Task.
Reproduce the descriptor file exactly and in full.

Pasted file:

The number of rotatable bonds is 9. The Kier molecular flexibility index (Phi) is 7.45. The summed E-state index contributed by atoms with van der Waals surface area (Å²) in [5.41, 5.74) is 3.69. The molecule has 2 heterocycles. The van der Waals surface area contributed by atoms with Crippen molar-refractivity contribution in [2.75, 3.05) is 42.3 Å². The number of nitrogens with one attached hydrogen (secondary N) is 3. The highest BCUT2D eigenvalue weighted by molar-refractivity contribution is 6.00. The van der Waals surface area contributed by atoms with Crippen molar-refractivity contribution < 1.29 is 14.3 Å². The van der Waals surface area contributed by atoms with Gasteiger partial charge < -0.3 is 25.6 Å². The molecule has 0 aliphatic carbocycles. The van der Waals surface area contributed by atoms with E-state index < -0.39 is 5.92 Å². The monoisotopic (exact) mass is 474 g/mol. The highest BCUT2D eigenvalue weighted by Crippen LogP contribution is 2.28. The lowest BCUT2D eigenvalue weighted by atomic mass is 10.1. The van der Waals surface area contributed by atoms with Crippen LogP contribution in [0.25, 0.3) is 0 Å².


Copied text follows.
The number of rotatable bonds is 9. The Kier molecular flexibility index (Phi) is 7.45. The summed E-state index contributed by atoms with van der Waals surface area (Å²) in [5.41, 5.74) is 3.69. The molecule has 2 heterocycles. The van der Waals surface area contributed by atoms with Crippen molar-refractivity contribution in [2.75, 3.05) is 42.3 Å². The number of nitrogens with one attached hydrogen (secondary N) is 3. The highest BCUT2D eigenvalue weighted by molar-refractivity contribution is 6.00. The van der Waals surface area contributed by atoms with Crippen molar-refractivity contribution < 1.29 is 14.3 Å². The van der Waals surface area contributed by atoms with Gasteiger partial charge < -0.3 is 25.6 Å². The molecule has 0 aliphatic carbocycles. The van der Waals surface area contributed by atoms with E-state index < -0.39 is 5.92 Å². The monoisotopic (exact) mass is 474 g/mol. The highest BCUT2D eigenvalue weighted by Crippen LogP contribution is 2.28. The lowest BCUT2D eigenvalue weighted by atomic mass is 10.1. The van der Waals surface area contributed by atoms with Crippen LogP contribution in [0.25, 0.3) is 0 Å².